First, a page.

Two years ago, I married the man with the prettiest blue eyes I could find. He’s smart. He’s funny. He’s sweet. He’s handsome. And he gets me.
He does all of this, from a wheelchair. When Michael was 17 years old he broke his neck in a gymnastics accident. He’s a C5/6 quadriplegic, paralyzed from the chest down, with limited use of his arms and hands.
I am not sure just how much my perspective as a wife of a man with a spinal cord injury varies from the wife of any other man, because this is all I have ever known, but here goes.
There is certainly a lot to get used to. Not everyone will agree with this assessment, but to me, as we were settling into that first year of marriage, it sort of felt like we had a third person along for the ride.
That third person being my husband’s disability: the special needs it has, the equipment it requires, and the patience and effort required on my part to accommodate it. The catch was, unlike an actual person, the disability doesn’t communicate. You can’t reason with it. You can’t compromise. You can’t take turns. You just have to move out of the way when it is going a certain way. When it slows you down, you just have to slow down. When it goes haywire and changes your plans because of a bodily or equipment malfunction, you have to go with its flow. It doesn’t care if you are sick, or tired, or need a break. It must be handled first thing in the morning, last thing at night, and whenever it wants. It often cannot be “prioritized” or manipulated.
This was a major adjustment, especially for a control freak like myself. Because with other situations in life, you can plan ahead, you can work harder, think faster, be smarter, and get your way.
Being the wife of someone with a spinal cord injury can provide you with great perspective. Nothing like waking up every day next to someone who can’t move to make you realize whatever you are dreading or are afraid of that particular day, doesn’t really matter. But, if you’re not careful, that “perspective” can make you feel like you don’t matter.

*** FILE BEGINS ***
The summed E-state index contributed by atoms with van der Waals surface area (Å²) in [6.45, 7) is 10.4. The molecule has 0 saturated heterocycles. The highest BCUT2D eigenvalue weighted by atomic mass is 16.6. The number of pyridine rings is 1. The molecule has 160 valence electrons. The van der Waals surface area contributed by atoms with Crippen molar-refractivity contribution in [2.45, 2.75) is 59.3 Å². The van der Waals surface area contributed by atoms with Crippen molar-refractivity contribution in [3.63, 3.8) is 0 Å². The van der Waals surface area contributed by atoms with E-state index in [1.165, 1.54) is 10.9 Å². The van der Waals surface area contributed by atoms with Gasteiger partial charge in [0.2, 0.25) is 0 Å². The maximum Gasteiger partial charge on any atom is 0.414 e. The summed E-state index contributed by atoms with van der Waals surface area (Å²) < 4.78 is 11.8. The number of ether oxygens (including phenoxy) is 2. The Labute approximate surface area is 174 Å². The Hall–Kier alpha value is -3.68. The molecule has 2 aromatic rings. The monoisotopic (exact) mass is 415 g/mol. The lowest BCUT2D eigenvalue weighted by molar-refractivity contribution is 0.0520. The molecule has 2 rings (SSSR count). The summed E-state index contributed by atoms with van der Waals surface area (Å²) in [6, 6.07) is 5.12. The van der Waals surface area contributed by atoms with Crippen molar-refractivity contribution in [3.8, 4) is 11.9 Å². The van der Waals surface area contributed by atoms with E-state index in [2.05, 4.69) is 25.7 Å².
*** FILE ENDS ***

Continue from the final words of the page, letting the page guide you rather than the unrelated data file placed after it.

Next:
I learned, not so quickly, but eventually, to not take the third person “personally.” It took time. And lots of love from a husband who was not willing to let his disability swallow his wife.
It is so cliché’, but communication really is key. Communication is key in any marriage, but in a marriage where a lot of the physical activity falls on one partner, because of a disability, communication is the glue that holds you together.
Just as it is important for the able bodied, ”caregiving” spouse to make sure all of the needs of the disabled partner are met, it is important for the disabled spouse to make sure the caregiver is taken care of.
There is so much support you can give, even if you have a spinal cord injury. My husband has found dozens of creative solutions to contribute. His legs may not work, but his ears do. He is an excellent listener.
There have been times when I have felt third in line in this marriage, behind him and his disability. Because he was able to see me, and hear my perspective, he was able to change it. To make me realize that we are a TEAM. There’s nothing either of us did to deserve this. It’s not anyone’s fault. But neither one of us is in this alone. We are on the same team.
Being part of a team is empowering. When you are weak, the other is strong. Two heads are better than one. Another cliché, but all of that is true. And when you’re dealing with a hard-headed non-compromising wildcard of a third person, you need as much power on your team as you can get.
My husband and I write a candid blog about our life called “Love Like This Life.” We write about life, love, faith, work and disability. We put ourselves out there in the hope that we will connect with others and encourage them along the way. Come rock this out right along side us!